Hoxby study shows impact of Charter schools on attainment


The New York State Charter Schools Act of 1998 authorized the establishment of charter schools in New York State. The first year of operation for charter schools in New York City was 1999-00, and twelve schools were operating by 2000-01.  New York City now has over 100 charter schools although still only  educating  around 5% of the student population.

Joel Klein, the former Head of New York schools, has recently been in the UK telling the story of New Yorks success and Charters role in that success and education reforms more generally.  Almost two years ago, a report The New York City Charter Schools Evaluation Project How New York City’s Charter Schools Affect Achievement on New York City charter schools (2009) written by Hoover Institution scholar Caroline Hoxby with co-authors Sonali Murarka and Jenny Kang reported extremely positively on New Yorks  experience of Charter schools and how they were raising attainment.  The most distinctive feature of the study is that charter schools’ effects on achievement are estimated by the best available, “gold standard” method:  lotteries.  94 percent of charter school students in New York City are admitted to a school after having participated in a random lottery for school places.  This is because the city’s charter schools are required to hold lotteries whenever there are more applicants than places, and the charter schools are routinely oversubscribed.  In a lottery-based study like this one, each charter school’s applicants are randomly divided into the “lotteried-in” (who attend charter schools) and the “lotteried-out” (who remain in the regular public schools).  The authors claim that they are comparing like with like, ie apples with apples. They   follow the progress of ‘ lotteried-in’ and ‘ lotteried-out’ students computing the effect that charter schools have on their students’ achievement .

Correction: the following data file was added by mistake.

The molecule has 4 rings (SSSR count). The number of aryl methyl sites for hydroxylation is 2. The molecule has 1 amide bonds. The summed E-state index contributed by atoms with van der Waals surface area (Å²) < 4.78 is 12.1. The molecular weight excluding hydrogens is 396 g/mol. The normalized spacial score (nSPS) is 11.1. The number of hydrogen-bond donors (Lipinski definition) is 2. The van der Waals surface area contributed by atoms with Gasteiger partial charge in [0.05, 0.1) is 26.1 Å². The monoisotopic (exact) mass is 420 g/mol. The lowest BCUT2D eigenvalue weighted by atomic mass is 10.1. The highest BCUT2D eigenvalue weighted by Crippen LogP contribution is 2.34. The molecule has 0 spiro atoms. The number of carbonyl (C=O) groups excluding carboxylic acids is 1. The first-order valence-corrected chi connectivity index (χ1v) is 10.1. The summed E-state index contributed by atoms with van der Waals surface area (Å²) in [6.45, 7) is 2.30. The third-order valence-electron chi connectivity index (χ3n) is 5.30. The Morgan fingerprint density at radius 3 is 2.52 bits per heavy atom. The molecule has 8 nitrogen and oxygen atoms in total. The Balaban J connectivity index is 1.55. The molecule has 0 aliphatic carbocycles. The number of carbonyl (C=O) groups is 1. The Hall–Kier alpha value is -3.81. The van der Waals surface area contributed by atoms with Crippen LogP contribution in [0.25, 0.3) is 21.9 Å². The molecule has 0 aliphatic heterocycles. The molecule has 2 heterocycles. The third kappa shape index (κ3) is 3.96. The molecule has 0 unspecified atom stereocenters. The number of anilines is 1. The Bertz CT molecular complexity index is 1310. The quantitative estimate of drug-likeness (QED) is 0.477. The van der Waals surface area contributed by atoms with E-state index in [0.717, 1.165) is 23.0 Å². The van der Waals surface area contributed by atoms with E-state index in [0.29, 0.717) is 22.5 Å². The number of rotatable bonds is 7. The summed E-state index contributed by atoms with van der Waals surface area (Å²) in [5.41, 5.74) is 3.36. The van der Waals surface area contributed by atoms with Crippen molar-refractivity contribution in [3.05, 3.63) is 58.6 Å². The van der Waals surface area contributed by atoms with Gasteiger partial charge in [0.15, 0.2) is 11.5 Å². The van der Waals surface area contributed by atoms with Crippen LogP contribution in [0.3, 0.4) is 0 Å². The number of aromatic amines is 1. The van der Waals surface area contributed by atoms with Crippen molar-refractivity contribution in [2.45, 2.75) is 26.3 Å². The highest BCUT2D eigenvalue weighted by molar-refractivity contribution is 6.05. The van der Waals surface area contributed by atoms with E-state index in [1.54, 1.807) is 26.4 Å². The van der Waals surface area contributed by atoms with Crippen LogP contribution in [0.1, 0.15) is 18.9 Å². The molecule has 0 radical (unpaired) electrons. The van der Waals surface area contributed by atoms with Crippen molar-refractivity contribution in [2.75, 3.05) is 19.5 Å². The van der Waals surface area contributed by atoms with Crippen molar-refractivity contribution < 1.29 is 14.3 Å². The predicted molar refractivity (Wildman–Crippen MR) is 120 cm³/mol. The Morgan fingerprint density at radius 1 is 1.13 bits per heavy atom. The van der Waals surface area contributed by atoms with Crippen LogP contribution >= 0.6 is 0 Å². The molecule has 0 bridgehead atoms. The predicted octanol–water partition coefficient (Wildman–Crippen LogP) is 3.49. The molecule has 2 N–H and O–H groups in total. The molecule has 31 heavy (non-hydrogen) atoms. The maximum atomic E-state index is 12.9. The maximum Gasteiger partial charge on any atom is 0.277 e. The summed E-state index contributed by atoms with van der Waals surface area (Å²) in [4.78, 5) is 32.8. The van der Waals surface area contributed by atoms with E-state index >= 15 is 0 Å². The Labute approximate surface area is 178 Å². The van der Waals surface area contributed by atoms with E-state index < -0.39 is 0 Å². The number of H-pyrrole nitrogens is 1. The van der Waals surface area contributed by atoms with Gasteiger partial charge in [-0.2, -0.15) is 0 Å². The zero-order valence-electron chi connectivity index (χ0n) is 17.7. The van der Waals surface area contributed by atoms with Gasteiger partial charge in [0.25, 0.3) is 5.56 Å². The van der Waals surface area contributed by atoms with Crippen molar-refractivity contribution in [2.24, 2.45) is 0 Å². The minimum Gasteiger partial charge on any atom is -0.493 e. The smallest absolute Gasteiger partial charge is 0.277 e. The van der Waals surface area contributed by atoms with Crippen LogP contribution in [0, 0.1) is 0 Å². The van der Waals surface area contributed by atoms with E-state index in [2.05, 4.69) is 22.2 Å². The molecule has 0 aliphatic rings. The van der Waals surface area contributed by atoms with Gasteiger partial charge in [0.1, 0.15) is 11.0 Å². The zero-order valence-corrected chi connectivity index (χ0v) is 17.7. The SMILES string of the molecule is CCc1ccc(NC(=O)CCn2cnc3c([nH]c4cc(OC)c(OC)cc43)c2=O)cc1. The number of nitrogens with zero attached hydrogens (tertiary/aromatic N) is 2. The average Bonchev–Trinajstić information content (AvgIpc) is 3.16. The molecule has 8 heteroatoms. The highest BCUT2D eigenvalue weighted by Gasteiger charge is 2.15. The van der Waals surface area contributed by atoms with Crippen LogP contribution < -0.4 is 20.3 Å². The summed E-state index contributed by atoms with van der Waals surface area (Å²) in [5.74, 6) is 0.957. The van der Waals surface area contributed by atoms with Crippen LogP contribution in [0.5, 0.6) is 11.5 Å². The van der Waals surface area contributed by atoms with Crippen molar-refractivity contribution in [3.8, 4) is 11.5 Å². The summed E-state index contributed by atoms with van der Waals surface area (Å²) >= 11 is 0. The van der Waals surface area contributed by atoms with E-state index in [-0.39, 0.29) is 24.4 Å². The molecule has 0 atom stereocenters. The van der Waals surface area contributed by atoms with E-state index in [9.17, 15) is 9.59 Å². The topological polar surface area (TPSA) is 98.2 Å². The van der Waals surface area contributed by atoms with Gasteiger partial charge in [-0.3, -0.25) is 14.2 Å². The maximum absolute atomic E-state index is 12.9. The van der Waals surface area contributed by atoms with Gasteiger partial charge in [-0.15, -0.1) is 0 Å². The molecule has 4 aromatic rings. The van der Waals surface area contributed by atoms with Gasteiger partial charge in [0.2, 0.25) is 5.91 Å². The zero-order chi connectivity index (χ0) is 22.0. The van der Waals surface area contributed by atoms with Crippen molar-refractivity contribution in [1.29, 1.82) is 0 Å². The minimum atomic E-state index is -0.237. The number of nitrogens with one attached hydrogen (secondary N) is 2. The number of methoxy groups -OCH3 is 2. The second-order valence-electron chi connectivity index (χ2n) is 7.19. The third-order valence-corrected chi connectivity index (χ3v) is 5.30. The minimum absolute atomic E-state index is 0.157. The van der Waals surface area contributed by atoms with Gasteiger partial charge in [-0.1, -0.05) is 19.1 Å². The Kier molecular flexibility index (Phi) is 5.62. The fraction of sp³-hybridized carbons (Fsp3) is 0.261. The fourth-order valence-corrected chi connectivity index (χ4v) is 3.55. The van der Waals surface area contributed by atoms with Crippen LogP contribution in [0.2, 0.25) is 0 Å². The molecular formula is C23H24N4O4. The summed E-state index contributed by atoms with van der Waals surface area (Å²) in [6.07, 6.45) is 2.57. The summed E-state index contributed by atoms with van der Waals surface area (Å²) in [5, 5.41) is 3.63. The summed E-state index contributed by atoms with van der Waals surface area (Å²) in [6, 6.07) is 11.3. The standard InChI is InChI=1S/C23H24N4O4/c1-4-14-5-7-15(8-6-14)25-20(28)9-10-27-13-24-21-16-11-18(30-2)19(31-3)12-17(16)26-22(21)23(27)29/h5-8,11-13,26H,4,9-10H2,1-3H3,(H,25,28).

The reports main finding was that:

‘On average, a student who attended a charter school for all of grades kindergarten through eight would close about 86 percent of the “Scarsdale-Harlem achievement gap” [the difference in scores between students in Harlem and those in the affluent NYC suburb] in math, and 66 percent of the achievement gap in English.’

Hoxbys research has shown good charter results in Chicago too.

The Hoxby report   provides very strong causal evidence that, on average, students in oversubscribed NYC charter schools outperformed their regular public school peers in maths and reading.  The Stanford University study was the most comprehensive look at the city’s charter schools to date. Students who win spots in charter schools outgain those who don’t by 5 points in maths and 3.6 points in reading, on state tests in every year from fourth to eighth grades.

Not everyone, though, accepts Hoxby’s research on Charters at face value. Economist Sean Reardon claims to have found a  couple of serious methodological issues with Hoxby’s research design. And one commentator (see blog link below) believes that the reports executive summary is seriously misleading.


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